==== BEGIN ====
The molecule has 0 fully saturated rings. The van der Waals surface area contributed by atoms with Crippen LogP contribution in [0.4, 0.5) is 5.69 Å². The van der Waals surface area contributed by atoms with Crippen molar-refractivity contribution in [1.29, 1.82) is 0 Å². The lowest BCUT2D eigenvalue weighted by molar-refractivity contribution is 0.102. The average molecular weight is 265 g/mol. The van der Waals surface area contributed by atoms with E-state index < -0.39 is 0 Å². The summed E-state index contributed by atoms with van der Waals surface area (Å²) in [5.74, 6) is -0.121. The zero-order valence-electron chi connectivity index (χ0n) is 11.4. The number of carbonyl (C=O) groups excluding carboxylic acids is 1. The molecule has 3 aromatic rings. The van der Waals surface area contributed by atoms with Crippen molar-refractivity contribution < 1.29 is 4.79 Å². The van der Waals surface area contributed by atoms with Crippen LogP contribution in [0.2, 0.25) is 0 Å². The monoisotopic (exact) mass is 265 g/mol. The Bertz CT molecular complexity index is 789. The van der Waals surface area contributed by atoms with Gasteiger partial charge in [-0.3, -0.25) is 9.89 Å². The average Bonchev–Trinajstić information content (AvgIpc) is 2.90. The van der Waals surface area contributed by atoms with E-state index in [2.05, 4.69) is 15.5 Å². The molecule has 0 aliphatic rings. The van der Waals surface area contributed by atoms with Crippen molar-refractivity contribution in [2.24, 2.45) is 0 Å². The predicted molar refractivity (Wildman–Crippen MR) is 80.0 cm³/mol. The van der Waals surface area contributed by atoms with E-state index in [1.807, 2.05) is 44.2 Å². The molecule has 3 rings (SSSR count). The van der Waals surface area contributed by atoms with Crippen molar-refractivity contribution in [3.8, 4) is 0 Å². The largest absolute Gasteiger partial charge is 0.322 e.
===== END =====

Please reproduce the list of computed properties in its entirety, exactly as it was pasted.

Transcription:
The molecule has 0 fully saturated rings. The van der Waals surface area contributed by atoms with Crippen LogP contribution in [0.4, 0.5) is 5.69 Å². The van der Waals surface area contributed by atoms with Crippen molar-refractivity contribution in [1.29, 1.82) is 0 Å². The lowest BCUT2D eigenvalue weighted by molar-refractivity contribution is 0.102. The average molecular weight is 265 g/mol. The van der Waals surface area contributed by atoms with E-state index < -0.39 is 0 Å². The summed E-state index contributed by atoms with van der Waals surface area (Å²) in [5.74, 6) is -0.121. The zero-order valence-electron chi connectivity index (χ0n) is 11.4. The number of carbonyl (C=O) groups excluding carboxylic acids is 1. The molecule has 3 aromatic rings. The van der Waals surface area contributed by atoms with Crippen molar-refractivity contribution < 1.29 is 4.79 Å². The van der Waals surface area contributed by atoms with Crippen LogP contribution in [0.2, 0.25) is 0 Å². The monoisotopic (exact) mass is 265 g/mol. The Bertz CT molecular complexity index is 789. The van der Waals surface area contributed by atoms with Gasteiger partial charge in [-0.3, -0.25) is 9.89 Å². The average Bonchev–Trinajstić information content (AvgIpc) is 2.90. The van der Waals surface area contributed by atoms with E-state index in [2.05, 4.69) is 15.5 Å². The molecule has 0 aliphatic rings. The van der Waals surface area contributed by atoms with Crippen molar-refractivity contribution in [2.24, 2.45) is 0 Å². The predicted molar refractivity (Wildman–Crippen MR) is 80.0 cm³/mol. The van der Waals surface area contributed by atoms with E-state index in [1.807, 2.05) is 44.2 Å². The molecule has 3 rings (SSSR count). The van der Waals surface area contributed by atoms with Crippen molar-refractivity contribution in [3.8, 4) is 0 Å². The largest absolute Gasteiger partial charge is 0.322 e.